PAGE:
By: CBC News
B.C.’s exports are forecast to grow by six per cent next year, according to a new study by Export Development Canada — Canada’s export credit agency.
“It’s really a broad-based increase. We actually get some commodity price increases,” said Peter Hall, chief economist at Export Development Canada.
He says there are large volumes of metals and ores available and in 2016 he forecasts an increase in these sectors.
“Prices have been fake for the last seven years,” he said. “The market is trying to find equilibrium in pricing now.”
The report comes after Canada experienced two quarters of negative growth this year, largely due to the decline in the energy sector.
British Columbia’s diversified export economy helped reduce the impact of dropping oil prices this year, found the study.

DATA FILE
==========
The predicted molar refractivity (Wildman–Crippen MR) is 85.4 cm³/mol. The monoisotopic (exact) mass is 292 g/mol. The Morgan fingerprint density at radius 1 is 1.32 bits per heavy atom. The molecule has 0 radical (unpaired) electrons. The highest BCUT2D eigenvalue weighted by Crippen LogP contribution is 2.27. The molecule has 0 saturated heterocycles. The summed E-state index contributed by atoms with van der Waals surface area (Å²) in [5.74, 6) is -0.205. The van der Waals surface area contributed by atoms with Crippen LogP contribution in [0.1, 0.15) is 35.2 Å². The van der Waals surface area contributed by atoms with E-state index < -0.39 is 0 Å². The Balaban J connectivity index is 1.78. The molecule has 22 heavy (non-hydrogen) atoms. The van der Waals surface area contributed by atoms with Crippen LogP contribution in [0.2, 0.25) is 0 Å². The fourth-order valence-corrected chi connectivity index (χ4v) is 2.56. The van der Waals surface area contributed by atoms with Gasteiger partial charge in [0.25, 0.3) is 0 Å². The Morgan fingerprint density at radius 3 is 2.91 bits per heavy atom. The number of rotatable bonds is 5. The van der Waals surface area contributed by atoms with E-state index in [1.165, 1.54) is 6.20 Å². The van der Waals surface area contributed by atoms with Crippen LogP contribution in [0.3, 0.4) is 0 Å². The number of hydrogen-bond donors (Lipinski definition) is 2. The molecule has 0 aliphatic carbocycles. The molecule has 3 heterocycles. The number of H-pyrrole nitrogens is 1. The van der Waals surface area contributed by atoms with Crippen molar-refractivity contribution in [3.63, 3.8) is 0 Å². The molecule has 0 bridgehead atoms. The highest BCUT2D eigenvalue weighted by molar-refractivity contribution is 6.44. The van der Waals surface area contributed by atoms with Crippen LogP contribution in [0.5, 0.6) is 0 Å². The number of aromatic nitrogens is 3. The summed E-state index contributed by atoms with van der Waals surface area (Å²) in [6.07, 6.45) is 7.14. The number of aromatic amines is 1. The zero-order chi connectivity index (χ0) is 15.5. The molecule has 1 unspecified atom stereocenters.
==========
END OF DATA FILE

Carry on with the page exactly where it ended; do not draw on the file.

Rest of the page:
“The energy sector [in B.C.] did get pummeled here like the rest of the country. It was other sectors that bailed the province out and kept things even this year,” said Hall, pointing to the forestry sector.
The Canadian dollar is expected to remain low along with the price of oil — forecast to remain below $60 a barrel through 2016.
But according to the reports findings, demand from the U.S. will mean things will get back to normal in B.C.
“What is great for B.C. exports it the revival of the housing market in the U.S.,” said Hall.
“It illustrates how suppressed the market has been in the past couple of years, all they are doing is returning to a very basic normal,” said Hall.
By: CBC News